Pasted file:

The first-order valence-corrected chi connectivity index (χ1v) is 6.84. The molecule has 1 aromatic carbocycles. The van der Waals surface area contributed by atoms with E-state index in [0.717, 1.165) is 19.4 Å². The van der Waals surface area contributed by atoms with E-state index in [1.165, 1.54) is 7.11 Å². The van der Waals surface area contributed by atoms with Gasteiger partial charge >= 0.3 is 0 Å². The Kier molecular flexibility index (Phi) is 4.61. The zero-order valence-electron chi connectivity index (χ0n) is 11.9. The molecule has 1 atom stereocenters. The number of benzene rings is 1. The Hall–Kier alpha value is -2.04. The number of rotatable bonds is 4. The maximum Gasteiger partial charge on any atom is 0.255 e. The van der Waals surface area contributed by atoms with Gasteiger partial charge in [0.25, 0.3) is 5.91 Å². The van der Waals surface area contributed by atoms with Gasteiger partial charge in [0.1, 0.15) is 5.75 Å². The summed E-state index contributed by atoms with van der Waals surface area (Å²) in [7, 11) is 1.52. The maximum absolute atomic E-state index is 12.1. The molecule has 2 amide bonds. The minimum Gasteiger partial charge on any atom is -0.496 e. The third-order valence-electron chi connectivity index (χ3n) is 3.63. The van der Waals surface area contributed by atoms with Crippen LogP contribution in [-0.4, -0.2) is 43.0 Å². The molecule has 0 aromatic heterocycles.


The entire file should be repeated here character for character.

The first-order valence-corrected chi connectivity index (χ1v) is 6.84. The molecule has 1 aromatic carbocycles. The van der Waals surface area contributed by atoms with E-state index in [0.717, 1.165) is 19.4 Å². The van der Waals surface area contributed by atoms with E-state index in [1.165, 1.54) is 7.11 Å². The van der Waals surface area contributed by atoms with Gasteiger partial charge >= 0.3 is 0 Å². The Kier molecular flexibility index (Phi) is 4.61. The zero-order valence-electron chi connectivity index (χ0n) is 11.9. The molecule has 1 atom stereocenters. The number of benzene rings is 1. The Hall–Kier alpha value is -2.04. The number of rotatable bonds is 4. The maximum Gasteiger partial charge on any atom is 0.255 e. The van der Waals surface area contributed by atoms with Gasteiger partial charge in [0.25, 0.3) is 5.91 Å². The van der Waals surface area contributed by atoms with Gasteiger partial charge in [0.1, 0.15) is 5.75 Å². The summed E-state index contributed by atoms with van der Waals surface area (Å²) in [7, 11) is 1.52. The maximum absolute atomic E-state index is 12.1. The molecule has 2 amide bonds. The minimum Gasteiger partial charge on any atom is -0.496 e. The third-order valence-electron chi connectivity index (χ3n) is 3.63. The van der Waals surface area contributed by atoms with Crippen LogP contribution in [-0.4, -0.2) is 43.0 Å². The molecule has 0 aromatic heterocycles.